The central purpose of American power is to provide security for the United States in a dangerous world. Before September 11, other states, especially other great powers, were perceived to be the main threat to the United States. To maximize its security, American policymakers worked assiduously to ensure that the United States held a favorable position in the global balance of power.
This template for thinking about American security policy has been altered somewhat by September 11. The United States still has to be deeply concerned with great power politics, particularly with the rise of China. But now it also has to confront Al–Qaeda, which has the United States in its gunsight and is determined to acquire weapons of mass destruction.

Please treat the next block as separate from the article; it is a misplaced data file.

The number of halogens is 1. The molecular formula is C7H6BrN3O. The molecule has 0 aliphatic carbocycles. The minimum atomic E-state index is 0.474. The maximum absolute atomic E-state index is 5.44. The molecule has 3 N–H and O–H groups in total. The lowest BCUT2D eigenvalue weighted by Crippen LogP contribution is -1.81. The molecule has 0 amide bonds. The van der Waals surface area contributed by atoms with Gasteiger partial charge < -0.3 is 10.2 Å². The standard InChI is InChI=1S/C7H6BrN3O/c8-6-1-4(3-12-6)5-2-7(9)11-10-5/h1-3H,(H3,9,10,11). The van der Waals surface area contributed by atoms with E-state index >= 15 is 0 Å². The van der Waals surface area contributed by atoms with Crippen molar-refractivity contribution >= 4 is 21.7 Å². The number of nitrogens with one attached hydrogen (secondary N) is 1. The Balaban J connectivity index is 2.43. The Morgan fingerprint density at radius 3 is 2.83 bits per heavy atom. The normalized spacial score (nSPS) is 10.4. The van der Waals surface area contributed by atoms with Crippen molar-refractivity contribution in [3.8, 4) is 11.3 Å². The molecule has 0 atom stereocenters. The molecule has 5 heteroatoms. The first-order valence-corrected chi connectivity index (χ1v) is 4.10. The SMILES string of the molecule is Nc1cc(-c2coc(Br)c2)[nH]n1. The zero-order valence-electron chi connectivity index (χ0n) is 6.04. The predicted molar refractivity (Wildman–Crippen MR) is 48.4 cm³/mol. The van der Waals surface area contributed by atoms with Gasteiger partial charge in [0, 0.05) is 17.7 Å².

President Bush has not yet devised a clear strategy for combating terrorism. Nevertheless, he has been under intense pressure to view September 11 as a transformative moment that calls for the United States to become much more actively involved around the world. Indeed, some conservatives argue that it is time to create an American empire, where the United States dominates the entire globe and shapes it according to its own interests. Presumably, this ambitious strategy would keep great power rivals at bay as well as eliminate the terrorist threat.